NIST plan for cloud encourages innovation

An assessment of existing technical standards that could be used in cloud computing and a reference architecture for government use in the cloud have been published by the National Institute of Standards and Technology.

“There is a fast-changing landscape of relevant standardization under way in a number of standards developing organizations,” the Cloud Computing Roadmap working group said. Special Publication 500-291, the "Cloud Computing Standards Roadmap," identifies existing applicable standards as well as gaps where new standards are needed.

SP 500-292, "Cloud Computing Reference Architecture" establishes a vendor- and technology-neutral architecture that encourages innovation. It lays out the central elements of cloud computing for federal CIOs, procurement officials and IT program managers.

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NIST has been mandated to create the standards framework necessary to enable government’s quick and secure adoption of cloud computing, which NIST has defined as “a model for enabling ubiquitous, convenient, on-demand network access to a shared pool of configurable computing resources (e.g., networks, servers, storage, applications, and services) that can be rapidly provisioned and released with minimal management effort or service provider interaction.” The two new documents, along with others under way, will be included in the broader U.S. Government Cloud Computing Technology Roadmap, expected to be published in November.

One of the first challenges in creating the framework is to determine which standards are needed. The road map’s working group “has surveyed the existing standards landscape for security, portability, and interoperability standards relevant to cloud computing,” the working group wrote. “Using this available information, current standards, standards gaps, and standardization priorities are identified in this document.”

Although only a few cloud-specific standards have been approved so far, many standards designed to support Web services and other Internet services already are available and can be applied to functions and requirements for cloud computing. Some are being developed specifically for cloud computing. The working group is creating an inventory of relevant standards.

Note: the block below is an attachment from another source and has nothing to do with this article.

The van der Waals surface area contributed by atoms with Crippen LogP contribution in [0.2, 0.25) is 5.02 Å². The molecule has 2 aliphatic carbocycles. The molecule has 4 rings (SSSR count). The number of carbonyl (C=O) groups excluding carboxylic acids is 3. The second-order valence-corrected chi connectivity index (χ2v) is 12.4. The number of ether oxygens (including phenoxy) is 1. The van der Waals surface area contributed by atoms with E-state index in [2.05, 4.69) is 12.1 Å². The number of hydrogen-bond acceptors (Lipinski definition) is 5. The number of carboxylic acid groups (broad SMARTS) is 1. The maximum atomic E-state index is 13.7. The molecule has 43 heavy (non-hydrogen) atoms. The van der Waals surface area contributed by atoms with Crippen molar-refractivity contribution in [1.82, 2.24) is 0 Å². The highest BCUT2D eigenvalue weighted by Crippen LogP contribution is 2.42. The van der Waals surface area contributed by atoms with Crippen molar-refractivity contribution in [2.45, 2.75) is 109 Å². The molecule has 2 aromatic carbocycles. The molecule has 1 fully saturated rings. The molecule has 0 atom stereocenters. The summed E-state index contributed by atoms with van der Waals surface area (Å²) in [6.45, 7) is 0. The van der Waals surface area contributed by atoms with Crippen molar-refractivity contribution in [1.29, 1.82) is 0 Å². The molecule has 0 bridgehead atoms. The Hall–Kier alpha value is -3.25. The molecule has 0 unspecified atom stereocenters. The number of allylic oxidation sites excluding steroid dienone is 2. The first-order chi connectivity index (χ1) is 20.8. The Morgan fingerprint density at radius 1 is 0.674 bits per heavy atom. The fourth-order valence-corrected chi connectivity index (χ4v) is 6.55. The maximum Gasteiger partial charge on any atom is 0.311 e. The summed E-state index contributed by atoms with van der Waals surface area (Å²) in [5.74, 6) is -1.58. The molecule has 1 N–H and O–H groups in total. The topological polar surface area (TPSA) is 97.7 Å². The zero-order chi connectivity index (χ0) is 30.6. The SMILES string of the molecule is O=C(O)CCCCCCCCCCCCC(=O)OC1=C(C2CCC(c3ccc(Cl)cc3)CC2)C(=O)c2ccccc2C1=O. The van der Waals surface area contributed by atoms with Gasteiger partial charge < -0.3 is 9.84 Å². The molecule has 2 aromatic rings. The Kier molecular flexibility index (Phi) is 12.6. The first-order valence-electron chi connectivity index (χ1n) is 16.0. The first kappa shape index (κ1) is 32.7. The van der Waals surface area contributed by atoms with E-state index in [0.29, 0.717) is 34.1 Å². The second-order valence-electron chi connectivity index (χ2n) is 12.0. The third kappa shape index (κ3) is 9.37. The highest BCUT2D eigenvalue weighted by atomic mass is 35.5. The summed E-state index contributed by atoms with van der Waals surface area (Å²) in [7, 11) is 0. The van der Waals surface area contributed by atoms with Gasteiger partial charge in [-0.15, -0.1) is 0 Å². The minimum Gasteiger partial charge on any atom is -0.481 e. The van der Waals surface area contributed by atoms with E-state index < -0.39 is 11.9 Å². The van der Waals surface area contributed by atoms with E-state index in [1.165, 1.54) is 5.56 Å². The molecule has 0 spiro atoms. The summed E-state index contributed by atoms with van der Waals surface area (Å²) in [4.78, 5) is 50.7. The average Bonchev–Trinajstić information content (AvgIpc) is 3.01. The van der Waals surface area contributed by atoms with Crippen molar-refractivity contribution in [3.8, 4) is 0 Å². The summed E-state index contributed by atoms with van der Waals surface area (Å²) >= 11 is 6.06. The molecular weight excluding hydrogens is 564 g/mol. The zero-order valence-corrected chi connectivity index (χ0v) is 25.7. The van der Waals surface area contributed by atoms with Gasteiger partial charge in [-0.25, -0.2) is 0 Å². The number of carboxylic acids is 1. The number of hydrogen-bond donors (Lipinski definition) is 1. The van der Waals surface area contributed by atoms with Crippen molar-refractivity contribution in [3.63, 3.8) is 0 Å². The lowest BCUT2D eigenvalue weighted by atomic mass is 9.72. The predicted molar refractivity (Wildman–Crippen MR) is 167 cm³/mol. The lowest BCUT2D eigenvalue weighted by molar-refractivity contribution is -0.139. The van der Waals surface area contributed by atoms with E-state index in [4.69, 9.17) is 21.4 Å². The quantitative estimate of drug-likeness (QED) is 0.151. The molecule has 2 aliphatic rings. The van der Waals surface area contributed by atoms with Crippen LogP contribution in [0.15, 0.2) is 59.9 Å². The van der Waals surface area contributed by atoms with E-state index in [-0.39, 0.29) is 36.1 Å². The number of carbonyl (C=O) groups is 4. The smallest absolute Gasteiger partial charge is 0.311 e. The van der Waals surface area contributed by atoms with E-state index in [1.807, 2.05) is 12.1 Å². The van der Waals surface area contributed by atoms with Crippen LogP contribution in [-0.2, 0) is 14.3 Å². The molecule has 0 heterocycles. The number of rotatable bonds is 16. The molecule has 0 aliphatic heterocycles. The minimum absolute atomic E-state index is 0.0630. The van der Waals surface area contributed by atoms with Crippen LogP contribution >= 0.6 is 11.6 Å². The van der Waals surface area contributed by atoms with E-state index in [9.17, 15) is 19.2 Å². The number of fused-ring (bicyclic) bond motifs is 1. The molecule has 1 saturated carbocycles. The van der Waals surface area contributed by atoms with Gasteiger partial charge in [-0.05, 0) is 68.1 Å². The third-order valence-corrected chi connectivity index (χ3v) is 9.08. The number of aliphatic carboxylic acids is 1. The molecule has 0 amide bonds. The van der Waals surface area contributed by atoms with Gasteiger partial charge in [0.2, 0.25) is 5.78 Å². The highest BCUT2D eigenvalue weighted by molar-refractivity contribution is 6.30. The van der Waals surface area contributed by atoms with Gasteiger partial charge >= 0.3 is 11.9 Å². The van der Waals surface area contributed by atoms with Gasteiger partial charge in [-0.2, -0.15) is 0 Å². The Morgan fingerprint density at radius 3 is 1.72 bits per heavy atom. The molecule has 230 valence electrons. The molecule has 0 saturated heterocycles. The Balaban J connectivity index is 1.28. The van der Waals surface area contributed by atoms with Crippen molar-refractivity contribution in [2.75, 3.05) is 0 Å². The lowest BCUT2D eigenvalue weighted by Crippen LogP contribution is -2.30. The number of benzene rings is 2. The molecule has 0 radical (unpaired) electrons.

Gaps where new standards are needed include:

  • Software-as-a-service functional interfaces.
  • Software-as-a-service self-service management interfaces.
  • Platform-as-a-service functional interfaces.
  • Business support, provisioning and configuration.
  • Security and privacy.

Areas identified as priorities for the federal government include security auditing and compliance, identity and access management, software-as-a-service application-specific data and metadata, and resource description and discovery.

The reference architecture provides an overview of the actors in the cloud computing process and their roles, as well as the architectural components and managing and providing cloud services. The five major actors in cloud computing are:

  • Cloud consumer — An individual or organization that acquires and uses cloud products and services.
  • Cloud provider — The purveyor of products and services.
  • Cloud broker  — Entity that acts as the intermediary between consumer and provider and will help consumers through the complexity of cloud service offerings and may also create value-added cloud services as well.
  • Cloud auditor — Conducts the independent performance and security monitoring of cloud services.
  • Cloud carrier — The organization that has the responsibility for transferring the data, akin to the power distributor for the electric grid.

“As a major architectural component of the cloud, security and privacy concerns need to be addressed, and there needs to be a level of confidence and trust in order to create an atmosphere of acceptance in the cloud’s ability to provide a trustworthy and reliable system,” the Reference Architecture Working Group wrote. “Security responsibilities and security consideration for different cloud service models and deployment models are also discussed.”


About the Author

William Jackson is a Maryland-based freelance writer.

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